Monday, January 24, 2005

Fiction & Life: Pop Music & Politics

For a current very intriguing & amusing short article that connects (a type of) fiction to (a type of) real life, click here:

http://www.washingtonpost.com/ac2/wp-dyn/A27938-2005Jan21?language=printer

Nb: The title of a blog post can be given an active link -- like this one has.

8 comments:

xcentrik9 said...

I don't know which is more interesting: the parallel between song and speech, or the fact that someone was able to recall this song and research it properly.

Dr. S.A. Ogden said...
This comment has been removed by a blog administrator.
Dr. S.A. Ogden said...

Some people live for pop music -- if you've ever read or watched Nick Hornby's "High Fidelity."
Another effective thing about the article is that it can be read as for or against the politician: so the writer doubles his satisfied readership.

Dr. S.A. Ogden said...

Hello. I am new to this blog concept so I have a few questions. While reading this one about Bush's speech, I would have never thougth this 'blog' was a type of fiction. Also, while looking at ghostofaflea.com, I always thought of that being an open forum. So is that the same thing as a blog?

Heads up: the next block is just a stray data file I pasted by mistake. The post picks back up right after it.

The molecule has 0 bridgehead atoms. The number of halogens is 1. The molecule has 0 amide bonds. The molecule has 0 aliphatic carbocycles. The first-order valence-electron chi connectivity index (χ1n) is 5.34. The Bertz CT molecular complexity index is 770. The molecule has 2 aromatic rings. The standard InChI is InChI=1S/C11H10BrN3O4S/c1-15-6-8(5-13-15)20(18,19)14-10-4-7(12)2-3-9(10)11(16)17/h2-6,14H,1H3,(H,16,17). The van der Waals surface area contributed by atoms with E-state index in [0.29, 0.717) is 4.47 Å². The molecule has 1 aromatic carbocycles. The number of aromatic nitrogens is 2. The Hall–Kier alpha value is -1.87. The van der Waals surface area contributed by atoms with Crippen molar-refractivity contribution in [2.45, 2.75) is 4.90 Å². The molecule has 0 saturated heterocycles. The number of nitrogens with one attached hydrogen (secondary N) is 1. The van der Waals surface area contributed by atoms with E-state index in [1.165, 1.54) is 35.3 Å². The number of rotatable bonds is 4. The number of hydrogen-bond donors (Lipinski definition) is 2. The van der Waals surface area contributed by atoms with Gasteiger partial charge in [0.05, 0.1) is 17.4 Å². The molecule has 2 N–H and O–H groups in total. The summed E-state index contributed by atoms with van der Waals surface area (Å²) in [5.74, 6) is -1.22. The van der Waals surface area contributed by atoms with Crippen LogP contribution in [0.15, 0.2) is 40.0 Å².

Dr. S.A. Ogden said...

Sorry, I forgot to sign my name to the previous post.

Lindsay

heretic said...

In journalism there is a thing called an "evergreen" story, this is a type of news story that is always applicable no matter the timing (often pulled out of the filing cabinet on slow news days). I don't know what the equivalent would be in speech writing but I think the similarity between the song lyrics and the speech is indicative of this type of writing. I mean who in America would think freedom was a bad thing? It's a popular American value.

Dr. S.A. Ogden said...

Those are exactly the right questions to be asking! The classical method of understanding a concept -- fiction, in our instance -- is by *difference*. That is, identify the qualities of two apparently similar concepts and once you have detailed the similarities, the remaining differences are those specific qualities which make the one concept unique.
So, here, if we see what blogs have in common with stories (& vice versa) and in what ways they differ, the differences will be our identifying marks of Fiction. Q.E.D.

Dr. S.A. Ogden said...

Brittney: that's clearly an keen intellectual response. Beside the pro- and anti- interprestations of the lyrical fiction, yours is a mediating analysis. Excellent!